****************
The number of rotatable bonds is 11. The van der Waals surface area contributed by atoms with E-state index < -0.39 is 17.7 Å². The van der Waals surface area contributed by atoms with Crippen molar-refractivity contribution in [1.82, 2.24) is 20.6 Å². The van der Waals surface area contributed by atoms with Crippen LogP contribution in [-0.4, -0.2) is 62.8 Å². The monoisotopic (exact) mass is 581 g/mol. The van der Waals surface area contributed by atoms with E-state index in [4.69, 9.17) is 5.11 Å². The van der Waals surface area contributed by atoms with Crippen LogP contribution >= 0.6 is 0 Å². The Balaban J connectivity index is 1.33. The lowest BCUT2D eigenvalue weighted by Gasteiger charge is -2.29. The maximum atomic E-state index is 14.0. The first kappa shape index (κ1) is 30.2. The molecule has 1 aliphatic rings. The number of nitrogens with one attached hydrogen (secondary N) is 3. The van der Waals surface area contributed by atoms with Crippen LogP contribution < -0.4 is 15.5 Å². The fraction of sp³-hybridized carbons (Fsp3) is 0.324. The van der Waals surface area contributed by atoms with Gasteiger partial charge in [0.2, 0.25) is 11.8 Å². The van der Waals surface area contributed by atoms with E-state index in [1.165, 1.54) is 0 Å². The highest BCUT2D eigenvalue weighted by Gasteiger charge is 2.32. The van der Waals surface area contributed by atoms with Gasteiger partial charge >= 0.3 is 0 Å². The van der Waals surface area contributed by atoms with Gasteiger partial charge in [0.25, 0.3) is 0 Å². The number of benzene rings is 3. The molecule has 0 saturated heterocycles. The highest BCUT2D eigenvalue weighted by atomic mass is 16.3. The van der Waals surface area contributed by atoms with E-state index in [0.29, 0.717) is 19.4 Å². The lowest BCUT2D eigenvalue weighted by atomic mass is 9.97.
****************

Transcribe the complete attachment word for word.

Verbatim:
The number of rotatable bonds is 11. The van der Waals surface area contributed by atoms with E-state index < -0.39 is 17.7 Å². The van der Waals surface area contributed by atoms with Crippen molar-refractivity contribution in [1.82, 2.24) is 20.6 Å². The van der Waals surface area contributed by atoms with Crippen LogP contribution in [-0.4, -0.2) is 62.8 Å². The monoisotopic (exact) mass is 581 g/mol. The van der Waals surface area contributed by atoms with E-state index in [4.69, 9.17) is 5.11 Å². The van der Waals surface area contributed by atoms with Crippen LogP contribution >= 0.6 is 0 Å². The Balaban J connectivity index is 1.33. The lowest BCUT2D eigenvalue weighted by Gasteiger charge is -2.29. The maximum atomic E-state index is 14.0. The first kappa shape index (κ1) is 30.2. The molecule has 1 aliphatic rings. The number of nitrogens with one attached hydrogen (secondary N) is 3. The van der Waals surface area contributed by atoms with Crippen LogP contribution < -0.4 is 15.5 Å². The fraction of sp³-hybridized carbons (Fsp3) is 0.324. The van der Waals surface area contributed by atoms with Gasteiger partial charge in [0.2, 0.25) is 11.8 Å². The van der Waals surface area contributed by atoms with E-state index in [1.165, 1.54) is 0 Å². The highest BCUT2D eigenvalue weighted by Gasteiger charge is 2.32. The van der Waals surface area contributed by atoms with Gasteiger partial charge >= 0.3 is 0 Å². The van der Waals surface area contributed by atoms with Gasteiger partial charge in [0.25, 0.3) is 0 Å². The number of benzene rings is 3. The molecule has 0 saturated heterocycles. The highest BCUT2D eigenvalue weighted by atomic mass is 16.3. The van der Waals surface area contributed by atoms with E-state index in [0.29, 0.717) is 19.4 Å². The lowest BCUT2D eigenvalue weighted by atomic mass is 9.97.